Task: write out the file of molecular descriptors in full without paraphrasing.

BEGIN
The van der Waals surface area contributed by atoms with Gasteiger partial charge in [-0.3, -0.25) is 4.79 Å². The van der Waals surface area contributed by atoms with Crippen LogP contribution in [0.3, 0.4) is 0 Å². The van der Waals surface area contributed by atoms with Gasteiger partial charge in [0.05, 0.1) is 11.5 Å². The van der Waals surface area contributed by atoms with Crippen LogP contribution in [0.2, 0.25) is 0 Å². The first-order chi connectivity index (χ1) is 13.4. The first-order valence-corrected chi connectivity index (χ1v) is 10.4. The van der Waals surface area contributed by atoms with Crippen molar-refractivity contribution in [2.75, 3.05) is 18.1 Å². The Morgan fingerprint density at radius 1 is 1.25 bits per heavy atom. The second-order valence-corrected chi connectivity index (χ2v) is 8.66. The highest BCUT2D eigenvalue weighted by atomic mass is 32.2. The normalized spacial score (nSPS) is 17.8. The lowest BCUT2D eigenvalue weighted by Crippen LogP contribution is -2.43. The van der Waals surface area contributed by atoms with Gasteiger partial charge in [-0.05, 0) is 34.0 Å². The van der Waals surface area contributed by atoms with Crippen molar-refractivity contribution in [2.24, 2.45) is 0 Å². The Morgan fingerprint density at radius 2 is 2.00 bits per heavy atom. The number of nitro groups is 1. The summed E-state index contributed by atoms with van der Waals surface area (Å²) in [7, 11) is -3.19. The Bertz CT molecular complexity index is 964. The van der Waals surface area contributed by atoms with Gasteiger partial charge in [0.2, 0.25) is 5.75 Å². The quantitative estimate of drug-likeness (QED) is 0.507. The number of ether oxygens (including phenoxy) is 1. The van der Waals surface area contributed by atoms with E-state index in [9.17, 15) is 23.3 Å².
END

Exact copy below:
The van der Waals surface area contributed by atoms with Gasteiger partial charge in [-0.3, -0.25) is 4.79 Å². The van der Waals surface area contributed by atoms with Crippen LogP contribution in [0.3, 0.4) is 0 Å². The van der Waals surface area contributed by atoms with Gasteiger partial charge in [0.05, 0.1) is 11.5 Å². The van der Waals surface area contributed by atoms with Crippen LogP contribution in [0.2, 0.25) is 0 Å². The first-order chi connectivity index (χ1) is 13.4. The first-order valence-corrected chi connectivity index (χ1v) is 10.4. The van der Waals surface area contributed by atoms with Crippen molar-refractivity contribution in [2.75, 3.05) is 18.1 Å². The Morgan fingerprint density at radius 1 is 1.25 bits per heavy atom. The second-order valence-corrected chi connectivity index (χ2v) is 8.66. The highest BCUT2D eigenvalue weighted by atomic mass is 32.2. The normalized spacial score (nSPS) is 17.8. The lowest BCUT2D eigenvalue weighted by Crippen LogP contribution is -2.43. The van der Waals surface area contributed by atoms with Gasteiger partial charge in [-0.05, 0) is 34.0 Å². The van der Waals surface area contributed by atoms with Crippen molar-refractivity contribution in [2.24, 2.45) is 0 Å². The Morgan fingerprint density at radius 2 is 2.00 bits per heavy atom. The number of nitro groups is 1. The summed E-state index contributed by atoms with van der Waals surface area (Å²) in [7, 11) is -3.19. The Bertz CT molecular complexity index is 964. The van der Waals surface area contributed by atoms with Gasteiger partial charge in [0.2, 0.25) is 5.75 Å². The quantitative estimate of drug-likeness (QED) is 0.507. The number of ether oxygens (including phenoxy) is 1. The van der Waals surface area contributed by atoms with E-state index in [9.17, 15) is 23.3 Å².